I call it MM, "Magic Mechanism" because it was a worldwide effort that happened "by affinity". The magazine was created without middlemen by architects, designers and artists, who indicated and spontaneously recorded works by their colleagues in pictures. The amazing thing was that Charles Eames sent us the photographs of Saarinen's TWA terminal on the day it opened, to our great surprise!
The magazine was created without middlemen by architects, designers and artists, who indicated and spontaneously recorded works by their colleagues in pictures. The amazing thing was that Charles Eames sent us the photographs of Saarinen's TWA terminal on the day it opened, to our great surprise!
Mulas worked by himself. Casali based his photographs on the page... front views and outsized details that could stand up to the large format. If he didn't like the architecture, you got no photograph. Sottsass took instantly recognisable photographs with his Nikon, no background and no burden. Domus travelled in our place, providing pictures and direct contact with the designers.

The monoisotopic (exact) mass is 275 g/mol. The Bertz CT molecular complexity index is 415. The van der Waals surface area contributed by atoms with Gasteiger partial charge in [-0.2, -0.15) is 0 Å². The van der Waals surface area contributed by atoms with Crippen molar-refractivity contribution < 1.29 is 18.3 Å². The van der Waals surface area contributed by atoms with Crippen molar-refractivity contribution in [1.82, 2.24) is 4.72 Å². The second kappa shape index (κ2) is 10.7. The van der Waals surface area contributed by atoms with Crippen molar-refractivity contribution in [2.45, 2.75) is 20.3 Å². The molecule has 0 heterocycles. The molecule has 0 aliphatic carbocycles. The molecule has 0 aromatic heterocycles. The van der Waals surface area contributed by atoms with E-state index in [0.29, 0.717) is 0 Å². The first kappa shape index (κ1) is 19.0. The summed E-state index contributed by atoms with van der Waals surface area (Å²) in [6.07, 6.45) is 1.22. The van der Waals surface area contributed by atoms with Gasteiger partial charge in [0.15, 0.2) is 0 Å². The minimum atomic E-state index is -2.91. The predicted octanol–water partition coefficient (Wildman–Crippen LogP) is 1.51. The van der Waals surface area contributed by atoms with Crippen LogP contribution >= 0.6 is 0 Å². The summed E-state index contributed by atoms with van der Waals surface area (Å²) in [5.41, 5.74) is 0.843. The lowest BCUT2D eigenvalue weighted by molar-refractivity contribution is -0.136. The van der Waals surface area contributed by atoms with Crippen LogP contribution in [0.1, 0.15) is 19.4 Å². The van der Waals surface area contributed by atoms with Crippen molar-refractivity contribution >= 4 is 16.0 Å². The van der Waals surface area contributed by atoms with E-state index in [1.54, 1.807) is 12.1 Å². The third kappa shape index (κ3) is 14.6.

You did travel, though. Your contributions to Stile and Domus were often reportages with words and pictures. Take the Domus issues of 50 years ago, those of 1962 and 1963, with stories from far-off places, Lapland with Tapio Wirkkala and the USA with the Eames.
In the pages of Domus, Tapio Wirkkala led us through the discovery of Lapp and Finnish design and crafts. Wirkalla's hospitality with his wife Rut Bryk, a textile designer, in their Lapland house, was for me the discovery of a new, different way of living, immersed in nature. The trips we made together in Finland allowed for encounters with Finnish designers, artisans and artists who, at the time, were practically unknown abroad.